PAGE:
Loading...

Leonard Bernstein : Candide Ouverture - Bernstein / London Symphony Orchestra

8,147 views

Loading...

Loading...

Loading...

Rating is available when the video has been rented.
This feature is not available right now. Please try again later.
Published on May 11, 2011

Fantastic recording ! Wonderful esecution with the composer himself !

Painting by Paul Cezanne and the painting of Voltaire

Candide is an operetta with music composed by Leonard Bernstein, based on the novella of the same name by Voltaire.[1] The operetta was first performed in 1956 with a libretto by Lillian Hellman; but since 1974 it has been generally performed with a book by Hugh Wheeler which is more faithful to Voltaire's novel. The primary lyricist was the poet Richard Wilbur. Other contributors to the text were John Latouche, Dorothy Parker, Lillian Hellman, Stephen Sondheim. Leonard Bernstein, John Mauceri, and John Wells. Maurice Peress and Hershy Kay contributed orchestrations. Although unsuccessful at its premiere, Candide has now overcome the unenthusiastic reaction of early audiences and critics and achieved enormous popularity. It is very popular among major music schools as a student show because of the quality of its music and the opportunities it offers to student singers.

Candide was originally conceived by Lillian Hellman as a play with incidental music in the style of her previous work, The Lark. Bernstein, however, was so excited about this idea that he convinced Hellman to do it as a "comic operetta"; she then wrote the original libretto for the operetta. Many lyricists worked on the show: first James Agee (whose work was ultimately not used), then Dorothy Parker, John Latouche and Richard Wilbur. In addition, the lyrics to "I Am Easily Assimilated" were done by Leonard and Felicia Bernstein, and Hellman wrote the words to "Eldorado". Hershy Kay orchestrated all but the overture, which Bernstein did himself.


The Overture to Candide soon earned a place in the orchestral repertoire. After a successful first concert performance on January 26, 1957, by the New York Philharmonic under the composer's baton, it quickly became popular and was performed by nearly 100 other orchestras within the next two years.[12] Since that time, it has become one of the most frequently performed orchestral compositions by a 20th century American composer; in 1987, it was the most often performed piece of concert music by Bernstein.[4]

The overture incorporates tunes from the songs "The Best of All Possible Worlds", "Battle Music", "Oh, Happy We", and "Glitter and Be Gay" and melodies composed specifically for the overture. Much of the music is written in time signatures such as 6/4 and 3/2, which are often combined with 4/4 and 2/2 to make effective 5/2s and 7/2s in places by rapid, regular switching between them and 3/2.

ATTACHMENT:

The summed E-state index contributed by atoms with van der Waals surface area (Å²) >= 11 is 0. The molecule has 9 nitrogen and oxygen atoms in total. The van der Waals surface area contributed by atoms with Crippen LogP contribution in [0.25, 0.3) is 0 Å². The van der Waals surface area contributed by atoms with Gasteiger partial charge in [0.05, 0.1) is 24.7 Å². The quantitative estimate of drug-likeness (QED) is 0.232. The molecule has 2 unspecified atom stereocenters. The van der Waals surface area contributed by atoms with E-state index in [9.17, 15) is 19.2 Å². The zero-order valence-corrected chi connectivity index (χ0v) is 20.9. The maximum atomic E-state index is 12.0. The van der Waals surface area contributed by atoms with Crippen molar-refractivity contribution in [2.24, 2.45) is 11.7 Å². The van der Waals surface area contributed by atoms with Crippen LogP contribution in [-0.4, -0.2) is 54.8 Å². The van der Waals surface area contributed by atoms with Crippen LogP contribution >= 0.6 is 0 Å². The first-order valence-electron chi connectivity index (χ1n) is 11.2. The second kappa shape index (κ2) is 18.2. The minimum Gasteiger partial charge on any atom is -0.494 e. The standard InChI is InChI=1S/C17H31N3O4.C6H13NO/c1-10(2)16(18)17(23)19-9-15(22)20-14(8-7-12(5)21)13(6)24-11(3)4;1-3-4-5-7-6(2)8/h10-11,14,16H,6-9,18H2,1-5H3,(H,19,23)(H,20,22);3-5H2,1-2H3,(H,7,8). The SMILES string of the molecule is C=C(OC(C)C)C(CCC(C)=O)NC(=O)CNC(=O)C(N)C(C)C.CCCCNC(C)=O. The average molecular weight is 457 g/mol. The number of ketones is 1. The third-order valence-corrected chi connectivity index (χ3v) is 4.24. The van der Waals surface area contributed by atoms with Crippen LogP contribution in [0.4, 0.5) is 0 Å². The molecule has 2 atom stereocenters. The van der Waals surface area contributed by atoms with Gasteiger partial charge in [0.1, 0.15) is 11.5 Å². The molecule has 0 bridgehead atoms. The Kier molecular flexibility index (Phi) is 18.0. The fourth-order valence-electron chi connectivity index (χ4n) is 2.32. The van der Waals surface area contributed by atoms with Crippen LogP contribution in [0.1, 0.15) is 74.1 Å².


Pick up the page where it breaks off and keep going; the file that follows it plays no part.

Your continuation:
While many orchestrations of the overture exist, in its current incarnation for full symphony orchestra, which incorporates changes made by Bernstein during performances in December 1989, the piece requires a standard-sized contemporary orchestra of piccolo, two flutes, two oboes, an E-flat and two B-flat clarinets, bass clarinet, two bassoons, contrabassoon, four horns, two trumpets, three trombones, tuba, timpani, a large but standard percussion contingent, harp, and a standard string section.[13] It is approximately four and a half minutes long. The theatre-sized orchestration, as in the published full score of the operetta, includes one flute doubling on piccolo, one oboe, two clarinets rotating between an E-flat, B-flat, and bass, one bassoon, two horns, two trumpets, two trombones, one tuba, standard orchestral percussion, harp, and strings. Main differences between the two are doublings and increased use of percussion effects (especially the addition of a drum roll during the opening fanfares) in the symphony orchestral arrangement. Differences between the first publication and later printings (of both orchestrations) include a slowed opening tempo (half note equal 132 instead of 152). An arrangement for standard wind ensemble also exists.

Dick Cavett used the "Glitter and Be Gay" portion of the overture at the midpoint of his ABC late-night TV show; it served as his signature introduction during the years the Cavett show aired on PBS.

At a memorial concert for Bernstein in 1990, the New York Philharmonic paid tribute to their Laureate Conductor by performing the overture without a conductor. This practice has become a performance tradition still maintained by the Philharmonic

Composer and Conductor : Leonard Bernstein
London Symphony Orchestra

  • Category

  • License

    • Standard YouTube License

Loading...

When autoplay is enabled, a suggested video will automatically play next.

Up next


to add this to Watch Later

Add to

Loading playlists...